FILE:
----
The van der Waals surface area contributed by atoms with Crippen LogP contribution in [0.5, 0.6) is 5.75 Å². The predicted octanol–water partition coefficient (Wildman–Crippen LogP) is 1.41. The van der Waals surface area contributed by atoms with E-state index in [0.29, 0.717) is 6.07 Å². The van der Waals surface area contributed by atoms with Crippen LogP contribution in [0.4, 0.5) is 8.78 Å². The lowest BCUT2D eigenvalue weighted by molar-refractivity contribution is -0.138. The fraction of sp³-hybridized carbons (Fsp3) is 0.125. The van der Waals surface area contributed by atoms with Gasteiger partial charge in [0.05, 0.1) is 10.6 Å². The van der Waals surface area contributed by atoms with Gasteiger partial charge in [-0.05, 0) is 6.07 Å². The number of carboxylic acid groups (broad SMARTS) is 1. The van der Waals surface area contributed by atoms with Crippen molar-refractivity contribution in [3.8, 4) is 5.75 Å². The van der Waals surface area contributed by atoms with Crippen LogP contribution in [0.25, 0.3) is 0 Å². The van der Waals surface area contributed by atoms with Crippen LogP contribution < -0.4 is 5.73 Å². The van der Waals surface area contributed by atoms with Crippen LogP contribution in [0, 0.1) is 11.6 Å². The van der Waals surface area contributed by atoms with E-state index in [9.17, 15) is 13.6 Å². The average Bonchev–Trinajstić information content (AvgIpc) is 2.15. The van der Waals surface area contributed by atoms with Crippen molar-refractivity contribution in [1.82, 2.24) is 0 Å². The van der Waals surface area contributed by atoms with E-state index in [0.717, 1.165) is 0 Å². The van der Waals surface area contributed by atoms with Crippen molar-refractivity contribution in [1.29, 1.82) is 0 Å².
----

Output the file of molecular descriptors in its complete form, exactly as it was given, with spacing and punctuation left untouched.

The van der Waals surface area contributed by atoms with Crippen LogP contribution in [0.5, 0.6) is 5.75 Å². The predicted octanol–water partition coefficient (Wildman–Crippen LogP) is 1.41. The van der Waals surface area contributed by atoms with E-state index in [0.29, 0.717) is 6.07 Å². The van der Waals surface area contributed by atoms with Crippen LogP contribution in [0.4, 0.5) is 8.78 Å². The lowest BCUT2D eigenvalue weighted by molar-refractivity contribution is -0.138. The fraction of sp³-hybridized carbons (Fsp3) is 0.125. The van der Waals surface area contributed by atoms with Gasteiger partial charge in [0.05, 0.1) is 10.6 Å². The van der Waals surface area contributed by atoms with Gasteiger partial charge in [-0.05, 0) is 6.07 Å². The number of carboxylic acid groups (broad SMARTS) is 1. The van der Waals surface area contributed by atoms with Crippen molar-refractivity contribution in [3.8, 4) is 5.75 Å². The van der Waals surface area contributed by atoms with Crippen LogP contribution in [0.25, 0.3) is 0 Å². The van der Waals surface area contributed by atoms with Crippen LogP contribution < -0.4 is 5.73 Å². The van der Waals surface area contributed by atoms with Crippen LogP contribution in [0, 0.1) is 11.6 Å². The van der Waals surface area contributed by atoms with E-state index in [9.17, 15) is 13.6 Å². The average Bonchev–Trinajstić information content (AvgIpc) is 2.15. The van der Waals surface area contributed by atoms with Crippen molar-refractivity contribution in [1.82, 2.24) is 0 Å². The van der Waals surface area contributed by atoms with E-state index in [0.717, 1.165) is 0 Å². The van der Waals surface area contributed by atoms with Crippen molar-refractivity contribution in [1.29, 1.82) is 0 Å².